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Greens go the natural way to restore Sembakkam lake

Greens go the natural way to restore Sembakkam lake

CHENNAI: Conservationists who had taken up restoration of the Sembakkam lake have turned to a natural treatment system for wastewater entering the lake, as unabated sewage continues to flow in from neighbouring areas.

The lake presently has an estimated eight million litres per day (MLD) of sewage flowing into it from Tambaram, Pallavaram, and Chitlapakkam areas, which do not have an underground drainage (UGD) system. In the absence of a sewer network, it becomes impossible to plug this quantum of sewage or divert it to other channels which may cause pollution. Additionally, the lake is also used for garbage disposal by people around the lake.

“In an attempt to provide a holistic restoration solution, we have come up with a nature-based treatment system,” said M Nisha Priya of Nature Conservancy Centre, which has taken up the restoration along with Care Earth Trust aided by experts from IIT-Madras and FINISH consortia. The approach adopts a hybrid methodology that uses a combination of mechanised and constructed wetland treatment systems. The treatment is based on phytoremediation technology where the plants, their root-zone and the soil populated with microbes degrade the pollutants and clean up the wastewater. 

“It uses nature-based solutions, locally available raw materials, requires no skilled labour and no chemical addition. The capital and operational costs are about 30 per cent and 70 per cent lower than conventional systems, respectively,” Nisha said.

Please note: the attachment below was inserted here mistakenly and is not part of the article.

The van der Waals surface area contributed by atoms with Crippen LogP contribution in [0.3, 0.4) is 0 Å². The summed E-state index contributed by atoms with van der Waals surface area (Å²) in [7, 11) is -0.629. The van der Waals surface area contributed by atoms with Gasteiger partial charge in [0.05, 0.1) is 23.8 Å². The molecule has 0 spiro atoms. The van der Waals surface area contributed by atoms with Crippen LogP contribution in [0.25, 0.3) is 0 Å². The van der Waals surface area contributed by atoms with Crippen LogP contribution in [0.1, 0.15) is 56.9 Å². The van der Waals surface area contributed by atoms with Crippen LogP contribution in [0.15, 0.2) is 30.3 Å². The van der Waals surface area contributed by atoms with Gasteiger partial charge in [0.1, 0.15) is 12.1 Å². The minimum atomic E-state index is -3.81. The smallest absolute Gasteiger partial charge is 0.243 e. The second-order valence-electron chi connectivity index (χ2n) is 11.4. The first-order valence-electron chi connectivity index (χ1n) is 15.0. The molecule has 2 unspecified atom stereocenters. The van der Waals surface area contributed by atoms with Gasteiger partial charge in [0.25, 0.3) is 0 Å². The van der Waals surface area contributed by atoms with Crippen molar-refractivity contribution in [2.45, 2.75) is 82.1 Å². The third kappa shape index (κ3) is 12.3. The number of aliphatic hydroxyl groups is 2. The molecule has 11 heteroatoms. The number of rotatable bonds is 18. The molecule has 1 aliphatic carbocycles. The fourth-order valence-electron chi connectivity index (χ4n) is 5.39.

The project, which was taken up in 2018, suffered setbacks due to the sewage challenge, and overshot its initial estimated cost. A year ago, the conservationists spent `12 lakh on removing water hyacinth alone. As of now, silt removal, strengthening and creation of new embankments and creation of pathways have been completed. The rest of the project is to be done in around four months. 

While filtration process may have helped expedite restoration, residents believe a UGD system is the only solution. “Work on the Tambaram UGD scheme began in 2009 and even now, works have not been completed. This is the only way to keep sewage from flowing into waterbodies,” said P Viswanathan, a resident.

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